Blood test developed that reliably detects NEPC
A new blood panel test reports the tumour fraction and the tumour type of prostate cancer with a high level of accuracy.
Researchers at Dana-Farber Cancer Institute and the University of Trento have developed a blood test that reliably detects neuroendocrine prostate cancer (NEPC) and differentiate it from castration-resistant prostate adenocarcinoma (CRPC-adeno).
Cancer cells can switch their identity, and detecting such a switch is especially difficult when metastatic CRPC advances from adenocarcinoma to NEPC, a very difficult cancer to treat.
Currently, NEPC is diagnosed using a biopsy of tumour tissue from a metastatic tumour site. However, it is not always clear to clinicians when to do a biopsy, and biopsies may be unreliable as metastatic tumours are often heterogeneous.
Co-lead author of the study Dr Himisha Beltran is Associate Professor of Medicine at the Lank Center for Genitourinary Oncology and the Division of Molecular and Cellular Oncology at the Dana-Farber Cancer Institute. She said: “As prostate cancer treatments get more effective, we expect the emergence of different types of treatment resistance like neuroendocrine prostate cancer that help them evade treatment…We hope this blood test can be used by clinicians to determine if a patient is developing neuroendocrine prostate cancer.”
Around 10-15 percent of patients with metastatic prostate cancer develop NEPC. The transition involves a shift from cancer cells that are dependent on hormones called androgens to cancer cells that no longer even recognise androgens.
Dr Beltran explained: “They can stop expressing the androgen receptor…They shut down their hormone-driven identity and they turn on a new identity as a way to develop resistance to treatment.”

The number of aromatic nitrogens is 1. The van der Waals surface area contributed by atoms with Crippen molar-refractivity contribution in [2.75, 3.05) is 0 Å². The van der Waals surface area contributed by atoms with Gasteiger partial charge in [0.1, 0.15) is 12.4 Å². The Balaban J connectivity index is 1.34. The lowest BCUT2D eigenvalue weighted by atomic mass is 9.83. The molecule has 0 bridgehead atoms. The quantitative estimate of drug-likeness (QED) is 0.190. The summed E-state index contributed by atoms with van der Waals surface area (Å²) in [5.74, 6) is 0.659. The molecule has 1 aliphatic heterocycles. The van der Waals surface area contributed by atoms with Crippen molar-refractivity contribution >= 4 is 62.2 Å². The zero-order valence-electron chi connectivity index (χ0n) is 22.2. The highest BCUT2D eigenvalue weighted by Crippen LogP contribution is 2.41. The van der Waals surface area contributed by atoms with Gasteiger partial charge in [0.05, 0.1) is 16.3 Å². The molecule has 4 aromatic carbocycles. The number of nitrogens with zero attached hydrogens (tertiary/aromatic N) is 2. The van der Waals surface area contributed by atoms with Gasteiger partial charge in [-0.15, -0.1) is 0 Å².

In previous research, to identify the genetic and epigenetic changes related to this transition, the team studied tissue samples from biopsies. They discovered that, across the whole genome, specific epigenetic changes, in the form of DNA methylation changes that switch genes on or off, distinguish CRPC-adeno from NEPC.
The body is constantly shedding fragments of dead cells into the bloodstream, meaning these epigenetic changes can be detected in the blood. Those cells come from all over the body, including from tumours. The fragments include cell free DNA (cfDNA), along with whatever epigenetic tags and structures were attached to them when the cell died.
With a computational team at the University of Trento led by Dr Francesca Demichelis, who is co-lead author of the study, Dr Beltran created a blood panel test named NEMO (NEuroendocrine MOnitoring panel).
Dr Demichelis explained: “The test selectively probes cfDNA in blood plasma for relevant DNA fragments and measures their methylation…Because the number of methylated regions needed to distinguish between normal, CRPC-adeno, and NEPC cells is small, the panel of genes sequenced by the test is minimal and efficient.”
NEMO reports two measures. One is the tumour fraction, which is a measure of disease burden based on the ratio of tumour DNA to normal DNA in the blood. The second is the tumour type, either CRPC-adeno or NEPC. The tumour type is reported as a score on a continuum because a patient’s cancer might be a mix of the two.
“It not only picks up the neuroendocrine phenotype but also can pick up subtypes in the middle, as tumours transition from one subtype to the other,” stated Dr Beltran.
NEMO was tested in several preclinical models of prostate cancer and in blood samples from multiple patient cohorts with known prostate cancer subtypes by Dr Beltran’s team. The NEMO tumour type score identified subtypes with a high level of accuracy.
In the future, Dr Beltran and her colleagues aim to transition NEMO into a clinical test that physicians can order and use in practice.
This study was published in Cancer Discovery.